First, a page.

Thank you reward? No, thanks

(Originally published June 4, 2009)

Over the past month, my wife has received two mailings from People magazine offering a thank-you reward for being a valued subscriber. The maximum reward value is purported to be $183. A small catalog accompanies the mailing listing other magazines, jewelry and such items as a wallet, a first aid kit and an alarm clock. Each item has a price, and the recipient of the reward is supposed to select up to 12 gifts.

A casual read would make you believe that you can select gifts up to a total of $183. In the fine print, however, you’re told that People will send your credit-card information to the vendors to process your selections. Also in the fine print, you learn that your “reward” results from the savings you receive between the “full” value of the gift and the “discounted” price you’re paying. There’s no way of knowing, however, what the “full” value of the gift is.

Frankly, I expect better than this from People and the folks at Time Inc. I’m sure there are many subscribers who, giving this offer a casual read, will believe they’re actually receiving a reward. Instead, they’ll discover credit-card charges that they never expected. Many will simply acquiesce, but all will have a bad taste in their mouths. Whatever short-term gain People may realize isn’t worth what it will cost in reputation.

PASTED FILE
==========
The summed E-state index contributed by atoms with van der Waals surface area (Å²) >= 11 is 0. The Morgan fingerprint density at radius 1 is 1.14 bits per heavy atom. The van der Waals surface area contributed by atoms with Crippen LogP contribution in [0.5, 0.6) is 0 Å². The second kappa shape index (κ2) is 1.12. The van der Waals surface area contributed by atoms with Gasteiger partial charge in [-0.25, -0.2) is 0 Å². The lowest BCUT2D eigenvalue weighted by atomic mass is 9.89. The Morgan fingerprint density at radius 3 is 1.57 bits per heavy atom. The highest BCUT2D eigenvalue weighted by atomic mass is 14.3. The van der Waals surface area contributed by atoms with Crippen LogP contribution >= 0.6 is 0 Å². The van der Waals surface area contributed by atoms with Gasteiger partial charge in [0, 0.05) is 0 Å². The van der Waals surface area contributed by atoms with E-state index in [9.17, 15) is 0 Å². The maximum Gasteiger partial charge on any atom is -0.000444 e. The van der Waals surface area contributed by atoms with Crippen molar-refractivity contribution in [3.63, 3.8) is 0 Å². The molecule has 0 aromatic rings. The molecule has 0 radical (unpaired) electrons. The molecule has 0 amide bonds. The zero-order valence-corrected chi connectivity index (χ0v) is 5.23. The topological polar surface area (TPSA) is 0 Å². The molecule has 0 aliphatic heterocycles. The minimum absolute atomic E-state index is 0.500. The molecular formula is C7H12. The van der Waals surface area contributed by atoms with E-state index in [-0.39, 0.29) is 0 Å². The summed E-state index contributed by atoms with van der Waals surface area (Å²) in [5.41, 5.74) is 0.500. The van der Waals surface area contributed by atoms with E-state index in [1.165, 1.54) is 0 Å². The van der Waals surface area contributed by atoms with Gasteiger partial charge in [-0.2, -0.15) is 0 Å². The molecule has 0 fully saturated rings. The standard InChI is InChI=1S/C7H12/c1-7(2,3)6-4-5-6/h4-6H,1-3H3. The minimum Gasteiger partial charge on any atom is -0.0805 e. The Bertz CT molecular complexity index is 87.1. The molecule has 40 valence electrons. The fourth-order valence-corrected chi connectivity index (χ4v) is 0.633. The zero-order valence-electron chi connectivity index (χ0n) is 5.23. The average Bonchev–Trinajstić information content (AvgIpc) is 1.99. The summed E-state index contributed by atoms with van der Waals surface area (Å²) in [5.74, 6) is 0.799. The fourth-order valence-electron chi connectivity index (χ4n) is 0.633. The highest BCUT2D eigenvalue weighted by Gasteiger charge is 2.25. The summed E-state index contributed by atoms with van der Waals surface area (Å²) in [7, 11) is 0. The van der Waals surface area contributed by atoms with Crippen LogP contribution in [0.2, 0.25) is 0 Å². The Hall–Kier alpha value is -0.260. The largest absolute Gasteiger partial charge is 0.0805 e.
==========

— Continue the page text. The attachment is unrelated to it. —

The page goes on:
Grammar tip: There is a difference between “continuous” and “continual.” “Continuous” should be used when you want to say that something is continuing in space or time without interruption. For example, the continuous gas line had no breaks in it, or the continuous hum of the engine gave me a headache. “Continual” should be used when something happens intermittently or in intervals. For example, the continual banging of the shutter in the wind gave me a headache.